Thursday October 17, 2013 | 12:05 AM

WASHINGTON - All four members of Maine's congressional delegation voted in support of the Senate-brokered compromise to reopen federal offices and extend the debt ceiling.

Despite weeks of political wrangling and a government shutdown that dragged on for 16 days, the House and Senate passed the bill by fairly lopsided margins Wednesday night. A full explanation of the debate and the bill's impacts on Maine can be found here.

Following are the written statements from by Maine's senators and House members:

Sen. Susan Collins (Republican):

"For nearly two weeks, I have been working hard with a bipartisan group of 14 Senators on a plan to end the government shutdown, prevent our nation from defaulting on its obligations, and charge the Senate and House Budget Committees with developing a longer-term fiscal plan for our nation.  The final agreement between Senators Reid and McConnell incorporates elements of our bipartisan plan. It is beyond time to end this impasse, reopen the government, and begin addressing our nation's unsustainable $17 trillion debt.  This is not the end; it is merely the beginning of our work.  There is much work ahead and tough decisions to be made.

"I am pleased that the bipartisan group that I led helped lay the foundation for the compromise reached today. It is essential that we continue to work together and show the American people that we can govern responsibly."

Sen. Angus King (Independent):

“As a result of the bipartisan agreement passed today, funding for the government will be restored, the threat of an historic and catastrophic default will be averted, and the table is now set to restart serious negotiations between the House and Senate on a long-term budget that will put our nation on a path to fiscal stability.

“I commend Majority Leader Harry Reid and Minority Leader Mitch McConnell for recognizing that the costs of inaction would have been both unprecedented and monumentally perilous for our nation and the global economy. Today, they set aside their partisan differences in order to work together in a constructive and civil manner, and I applaud both of them for reaching a compromise.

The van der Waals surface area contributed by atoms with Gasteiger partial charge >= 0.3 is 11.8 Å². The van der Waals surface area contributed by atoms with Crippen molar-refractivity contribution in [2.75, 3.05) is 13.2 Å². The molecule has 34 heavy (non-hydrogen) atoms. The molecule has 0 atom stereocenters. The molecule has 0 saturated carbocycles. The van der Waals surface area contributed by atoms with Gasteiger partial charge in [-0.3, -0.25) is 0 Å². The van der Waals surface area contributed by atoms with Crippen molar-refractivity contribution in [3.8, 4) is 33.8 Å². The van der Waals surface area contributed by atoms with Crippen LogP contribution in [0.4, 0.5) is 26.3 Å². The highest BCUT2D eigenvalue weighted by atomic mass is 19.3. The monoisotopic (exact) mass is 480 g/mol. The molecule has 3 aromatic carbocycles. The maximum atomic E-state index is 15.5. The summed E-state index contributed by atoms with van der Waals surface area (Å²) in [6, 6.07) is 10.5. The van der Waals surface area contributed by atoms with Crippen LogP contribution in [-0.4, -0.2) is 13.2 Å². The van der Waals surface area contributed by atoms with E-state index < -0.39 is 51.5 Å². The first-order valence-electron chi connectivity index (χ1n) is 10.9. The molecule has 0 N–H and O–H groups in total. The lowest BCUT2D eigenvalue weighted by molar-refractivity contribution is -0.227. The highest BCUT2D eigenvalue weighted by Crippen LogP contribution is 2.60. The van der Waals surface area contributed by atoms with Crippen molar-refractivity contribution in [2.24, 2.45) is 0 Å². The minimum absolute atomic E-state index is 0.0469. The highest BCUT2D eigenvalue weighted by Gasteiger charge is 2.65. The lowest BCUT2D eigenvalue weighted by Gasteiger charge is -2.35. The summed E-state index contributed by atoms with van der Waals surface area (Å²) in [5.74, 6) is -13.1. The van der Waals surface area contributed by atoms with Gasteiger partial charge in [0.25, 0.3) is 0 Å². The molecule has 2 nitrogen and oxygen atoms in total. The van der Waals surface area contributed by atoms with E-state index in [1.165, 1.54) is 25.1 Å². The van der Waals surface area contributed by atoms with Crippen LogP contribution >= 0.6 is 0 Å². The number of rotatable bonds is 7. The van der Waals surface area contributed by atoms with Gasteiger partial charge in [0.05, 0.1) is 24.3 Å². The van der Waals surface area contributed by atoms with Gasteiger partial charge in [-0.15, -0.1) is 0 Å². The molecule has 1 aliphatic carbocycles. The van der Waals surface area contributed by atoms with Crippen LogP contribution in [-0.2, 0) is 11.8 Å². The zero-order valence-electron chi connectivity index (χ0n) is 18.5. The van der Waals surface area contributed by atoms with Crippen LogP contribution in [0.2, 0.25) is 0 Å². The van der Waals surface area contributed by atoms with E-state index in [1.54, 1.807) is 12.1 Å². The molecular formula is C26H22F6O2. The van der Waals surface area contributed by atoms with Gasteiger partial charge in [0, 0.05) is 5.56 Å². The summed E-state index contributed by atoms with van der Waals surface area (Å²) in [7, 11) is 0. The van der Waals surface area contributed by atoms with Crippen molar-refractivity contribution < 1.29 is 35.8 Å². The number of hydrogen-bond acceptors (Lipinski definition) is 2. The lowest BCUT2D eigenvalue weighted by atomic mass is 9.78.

“Additionally, over the past two weeks a bipartisan group of senators, led by my home-state colleague and friend Senator Susan Collins, had also gathered together to forge a similar solution to end the government shutdown and resolve the debt ceiling debate. I applaud Senator Collins, as well as my other colleagues who were involved, for their work in these negotiations which I strongly believe helped to move the process forward and lay the foundation for the plan that we passed this evening. I am proud to have been a member of that group, and it is my hope that this same type of collaboration will become commonplace in the future.

“While I am encouraged by the bipartisan nature of the final agreement and the hard work that my colleagues have done to help move the final process forward, it is nonetheless extremely troubling that the federal government had to, once again, stare into the dark abyss before taking action. The American people expect more from their government, and after all of this, it should be abundantly clear that Congress cannot continue to imperil the country’s economic future by playing political games with the budget and appropriations bills. The plan passed tonight once again presents us with the opportunity to prove that Congress can govern and that this institution can still function. We need to seize that opportunity not only for the American people, but for our future as well.”

Rep. Chellie Pingree (D-District 1):

"Although I'm pleased that there was a bipartisan deal to get the government open and avoid a default on the debt, we could have voted on this same bill two weeks ago.  Instead, hundreds of thousands of workers have been furloughed and many more have gone without pay.  Meanwhile seniors and veterans have had to worry about getting the benefits they have earned.  All of this because an extreme faction of the Republican party held the economy and the country hostage over their obsession with undermining affordable health care.

"Now that we passed a bill to reopen the government and avoid a debt default, it's time for Congress to focus on what's really important to Americans—jobs and the economy, and avoid any more of these manufactured crises."

Rep. Mike Michaud (D-District 2):

“Finally, Acadia will be reopened, veterans’ benefits will no longer be threatened, and the fear of not getting a paycheck will be lifted for Maine’s furloughed workers. While this bill is a disappointment because it is short-term, it will hopefully provide the time needed to arrive at a more comprehensive, long-term solution to our nation’s fiscal challenges.”

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About the Author

Kevin Miller is Washington bureau chief for the Portland Press Herald and MaineToday Media. He has worked as a journalist in Maine for 6 ½ years, covering the environment, politics and the State House. Before arriving in Maine, he wrote about politics, government and education for newspapers in Virginia and Maryland.
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